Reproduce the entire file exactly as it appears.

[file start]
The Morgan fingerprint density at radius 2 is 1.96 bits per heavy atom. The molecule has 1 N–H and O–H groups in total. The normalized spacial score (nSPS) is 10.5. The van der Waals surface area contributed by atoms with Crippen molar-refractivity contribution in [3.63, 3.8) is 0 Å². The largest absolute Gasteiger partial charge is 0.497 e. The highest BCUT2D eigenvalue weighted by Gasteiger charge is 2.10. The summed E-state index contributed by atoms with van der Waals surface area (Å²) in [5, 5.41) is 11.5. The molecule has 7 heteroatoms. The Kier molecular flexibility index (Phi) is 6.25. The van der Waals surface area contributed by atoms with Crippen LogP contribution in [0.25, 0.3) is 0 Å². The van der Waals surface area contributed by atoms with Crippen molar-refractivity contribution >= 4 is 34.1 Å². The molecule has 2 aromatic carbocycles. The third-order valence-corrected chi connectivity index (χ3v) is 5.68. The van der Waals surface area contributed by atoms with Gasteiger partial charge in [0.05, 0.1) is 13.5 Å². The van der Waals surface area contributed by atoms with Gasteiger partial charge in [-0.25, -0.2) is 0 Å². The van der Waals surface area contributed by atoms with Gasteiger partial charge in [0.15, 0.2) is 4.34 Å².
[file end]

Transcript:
The Morgan fingerprint density at radius 2 is 1.96 bits per heavy atom. The molecule has 1 N–H and O–H groups in total. The normalized spacial score (nSPS) is 10.5. The van der Waals surface area contributed by atoms with Crippen molar-refractivity contribution in [3.63, 3.8) is 0 Å². The largest absolute Gasteiger partial charge is 0.497 e. The highest BCUT2D eigenvalue weighted by Gasteiger charge is 2.10. The summed E-state index contributed by atoms with van der Waals surface area (Å²) in [5, 5.41) is 11.5. The molecule has 7 heteroatoms. The Kier molecular flexibility index (Phi) is 6.25. The van der Waals surface area contributed by atoms with Crippen LogP contribution in [0.25, 0.3) is 0 Å². The van der Waals surface area contributed by atoms with Crippen molar-refractivity contribution >= 4 is 34.1 Å². The molecule has 2 aromatic carbocycles. The third-order valence-corrected chi connectivity index (χ3v) is 5.68. The van der Waals surface area contributed by atoms with Gasteiger partial charge in [0.05, 0.1) is 13.5 Å². The van der Waals surface area contributed by atoms with Gasteiger partial charge in [-0.25, -0.2) is 0 Å². The van der Waals surface area contributed by atoms with Gasteiger partial charge in [0.15, 0.2) is 4.34 Å².